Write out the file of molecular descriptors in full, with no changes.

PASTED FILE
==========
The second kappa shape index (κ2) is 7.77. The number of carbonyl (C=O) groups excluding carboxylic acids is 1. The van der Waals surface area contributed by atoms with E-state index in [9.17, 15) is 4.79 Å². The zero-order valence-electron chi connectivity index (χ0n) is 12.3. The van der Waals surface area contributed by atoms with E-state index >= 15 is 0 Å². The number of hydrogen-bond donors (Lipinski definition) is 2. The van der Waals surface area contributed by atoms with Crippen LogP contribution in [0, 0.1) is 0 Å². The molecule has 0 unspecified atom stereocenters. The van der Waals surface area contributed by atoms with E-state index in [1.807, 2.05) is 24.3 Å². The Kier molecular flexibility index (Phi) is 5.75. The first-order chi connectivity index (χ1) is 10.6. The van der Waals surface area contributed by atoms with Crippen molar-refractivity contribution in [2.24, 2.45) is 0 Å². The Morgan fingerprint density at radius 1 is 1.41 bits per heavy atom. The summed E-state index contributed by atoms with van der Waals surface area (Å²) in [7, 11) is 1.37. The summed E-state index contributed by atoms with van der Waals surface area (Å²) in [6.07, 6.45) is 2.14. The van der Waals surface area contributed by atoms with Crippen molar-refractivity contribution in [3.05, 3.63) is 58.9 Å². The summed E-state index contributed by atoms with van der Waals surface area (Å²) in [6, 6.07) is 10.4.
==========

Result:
The second kappa shape index (κ2) is 7.77. The number of carbonyl (C=O) groups excluding carboxylic acids is 1. The van der Waals surface area contributed by atoms with E-state index in [9.17, 15) is 4.79 Å². The zero-order valence-electron chi connectivity index (χ0n) is 12.3. The van der Waals surface area contributed by atoms with E-state index >= 15 is 0 Å². The number of hydrogen-bond donors (Lipinski definition) is 2. The van der Waals surface area contributed by atoms with Crippen LogP contribution in [0, 0.1) is 0 Å². The molecule has 0 unspecified atom stereocenters. The van der Waals surface area contributed by atoms with E-state index in [1.807, 2.05) is 24.3 Å². The Kier molecular flexibility index (Phi) is 5.75. The first-order chi connectivity index (χ1) is 10.6. The van der Waals surface area contributed by atoms with Crippen molar-refractivity contribution in [2.24, 2.45) is 0 Å². The Morgan fingerprint density at radius 1 is 1.41 bits per heavy atom. The summed E-state index contributed by atoms with van der Waals surface area (Å²) in [7, 11) is 1.37. The summed E-state index contributed by atoms with van der Waals surface area (Å²) in [6.07, 6.45) is 2.14. The van der Waals surface area contributed by atoms with Crippen molar-refractivity contribution in [3.05, 3.63) is 58.9 Å². The summed E-state index contributed by atoms with van der Waals surface area (Å²) in [6, 6.07) is 10.4.